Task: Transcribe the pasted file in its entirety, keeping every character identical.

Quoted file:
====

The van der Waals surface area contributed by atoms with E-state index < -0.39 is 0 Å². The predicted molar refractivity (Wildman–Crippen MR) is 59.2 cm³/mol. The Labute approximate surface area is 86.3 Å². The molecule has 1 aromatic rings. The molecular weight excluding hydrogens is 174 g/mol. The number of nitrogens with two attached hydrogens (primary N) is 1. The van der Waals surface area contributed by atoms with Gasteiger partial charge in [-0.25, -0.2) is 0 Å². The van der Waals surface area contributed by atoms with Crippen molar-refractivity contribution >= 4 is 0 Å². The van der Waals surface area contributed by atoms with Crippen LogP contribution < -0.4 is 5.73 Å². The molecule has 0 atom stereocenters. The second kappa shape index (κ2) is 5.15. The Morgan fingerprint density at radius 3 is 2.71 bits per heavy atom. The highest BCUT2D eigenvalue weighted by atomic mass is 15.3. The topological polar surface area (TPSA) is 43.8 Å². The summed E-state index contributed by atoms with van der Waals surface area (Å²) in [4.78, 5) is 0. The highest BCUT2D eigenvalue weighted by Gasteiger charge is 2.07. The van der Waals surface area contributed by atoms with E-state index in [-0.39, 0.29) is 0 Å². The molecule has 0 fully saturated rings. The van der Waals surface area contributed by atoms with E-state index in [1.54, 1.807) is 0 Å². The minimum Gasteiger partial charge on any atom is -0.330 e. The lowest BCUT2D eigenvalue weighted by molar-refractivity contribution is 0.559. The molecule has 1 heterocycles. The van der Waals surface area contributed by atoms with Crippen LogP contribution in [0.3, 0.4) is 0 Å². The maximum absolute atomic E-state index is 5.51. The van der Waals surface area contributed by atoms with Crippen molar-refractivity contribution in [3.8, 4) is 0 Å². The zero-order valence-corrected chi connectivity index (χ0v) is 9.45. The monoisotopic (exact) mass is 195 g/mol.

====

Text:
The van der Waals surface area contributed by atoms with E-state index < -0.39 is 0 Å². The predicted molar refractivity (Wildman–Crippen MR) is 59.2 cm³/mol. The Labute approximate surface area is 86.3 Å². The molecule has 1 aromatic rings. The molecular weight excluding hydrogens is 174 g/mol. The number of nitrogens with two attached hydrogens (primary N) is 1. The van der Waals surface area contributed by atoms with Gasteiger partial charge in [-0.25, -0.2) is 0 Å². The van der Waals surface area contributed by atoms with Crippen molar-refractivity contribution >= 4 is 0 Å². The van der Waals surface area contributed by atoms with Crippen LogP contribution < -0.4 is 5.73 Å². The molecule has 0 atom stereocenters. The second kappa shape index (κ2) is 5.15. The Morgan fingerprint density at radius 3 is 2.71 bits per heavy atom. The highest BCUT2D eigenvalue weighted by atomic mass is 15.3. The topological polar surface area (TPSA) is 43.8 Å². The summed E-state index contributed by atoms with van der Waals surface area (Å²) in [4.78, 5) is 0. The highest BCUT2D eigenvalue weighted by Gasteiger charge is 2.07. The van der Waals surface area contributed by atoms with E-state index in [-0.39, 0.29) is 0 Å². The molecule has 0 fully saturated rings. The van der Waals surface area contributed by atoms with E-state index in [1.54, 1.807) is 0 Å². The minimum Gasteiger partial charge on any atom is -0.330 e. The lowest BCUT2D eigenvalue weighted by molar-refractivity contribution is 0.559. The molecule has 1 heterocycles. The van der Waals surface area contributed by atoms with Crippen LogP contribution in [0.3, 0.4) is 0 Å². The maximum absolute atomic E-state index is 5.51. The van der Waals surface area contributed by atoms with Crippen molar-refractivity contribution in [3.8, 4) is 0 Å². The zero-order valence-corrected chi connectivity index (χ0v) is 9.45. The monoisotopic (exact) mass is 195 g/mol.